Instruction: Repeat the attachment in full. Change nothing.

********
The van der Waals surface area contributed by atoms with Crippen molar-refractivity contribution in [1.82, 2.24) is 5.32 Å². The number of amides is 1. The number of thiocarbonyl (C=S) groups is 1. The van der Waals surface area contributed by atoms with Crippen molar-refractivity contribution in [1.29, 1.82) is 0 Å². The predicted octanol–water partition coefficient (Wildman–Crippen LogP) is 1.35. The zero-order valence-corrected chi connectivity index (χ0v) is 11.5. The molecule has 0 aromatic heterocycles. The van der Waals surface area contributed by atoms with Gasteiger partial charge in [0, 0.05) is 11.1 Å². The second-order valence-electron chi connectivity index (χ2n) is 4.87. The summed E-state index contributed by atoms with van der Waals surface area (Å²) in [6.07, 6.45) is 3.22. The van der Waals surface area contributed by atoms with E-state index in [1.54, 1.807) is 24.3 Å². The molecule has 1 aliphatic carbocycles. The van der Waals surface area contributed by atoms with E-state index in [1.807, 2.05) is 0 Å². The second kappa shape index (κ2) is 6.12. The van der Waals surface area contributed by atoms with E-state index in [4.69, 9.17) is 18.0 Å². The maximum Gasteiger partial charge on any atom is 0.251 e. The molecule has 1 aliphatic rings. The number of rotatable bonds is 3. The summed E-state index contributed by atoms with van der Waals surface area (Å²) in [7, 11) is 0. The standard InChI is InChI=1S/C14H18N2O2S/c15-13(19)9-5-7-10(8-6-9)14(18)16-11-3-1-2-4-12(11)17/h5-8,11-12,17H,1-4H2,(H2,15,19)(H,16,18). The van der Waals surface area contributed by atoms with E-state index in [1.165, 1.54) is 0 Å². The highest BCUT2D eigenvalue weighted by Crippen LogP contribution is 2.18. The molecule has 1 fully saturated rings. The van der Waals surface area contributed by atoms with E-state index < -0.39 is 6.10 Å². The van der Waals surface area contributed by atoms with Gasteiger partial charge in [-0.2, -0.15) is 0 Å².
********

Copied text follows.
The van der Waals surface area contributed by atoms with Crippen molar-refractivity contribution in [1.82, 2.24) is 5.32 Å². The number of amides is 1. The number of thiocarbonyl (C=S) groups is 1. The van der Waals surface area contributed by atoms with Crippen molar-refractivity contribution in [1.29, 1.82) is 0 Å². The predicted octanol–water partition coefficient (Wildman–Crippen LogP) is 1.35. The zero-order valence-corrected chi connectivity index (χ0v) is 11.5. The molecule has 0 aromatic heterocycles. The van der Waals surface area contributed by atoms with Gasteiger partial charge in [0, 0.05) is 11.1 Å². The second-order valence-electron chi connectivity index (χ2n) is 4.87. The summed E-state index contributed by atoms with van der Waals surface area (Å²) in [6.07, 6.45) is 3.22. The van der Waals surface area contributed by atoms with E-state index in [1.54, 1.807) is 24.3 Å². The molecule has 1 aliphatic carbocycles. The van der Waals surface area contributed by atoms with E-state index in [1.807, 2.05) is 0 Å². The second kappa shape index (κ2) is 6.12. The van der Waals surface area contributed by atoms with E-state index in [4.69, 9.17) is 18.0 Å². The maximum Gasteiger partial charge on any atom is 0.251 e. The molecule has 1 aliphatic rings. The number of rotatable bonds is 3. The summed E-state index contributed by atoms with van der Waals surface area (Å²) in [7, 11) is 0. The standard InChI is InChI=1S/C14H18N2O2S/c15-13(19)9-5-7-10(8-6-9)14(18)16-11-3-1-2-4-12(11)17/h5-8,11-12,17H,1-4H2,(H2,15,19)(H,16,18). The van der Waals surface area contributed by atoms with E-state index in [1.165, 1.54) is 0 Å². The highest BCUT2D eigenvalue weighted by Crippen LogP contribution is 2.18. The molecule has 1 fully saturated rings. The van der Waals surface area contributed by atoms with E-state index < -0.39 is 6.10 Å². The van der Waals surface area contributed by atoms with Gasteiger partial charge in [-0.2, -0.15) is 0 Å².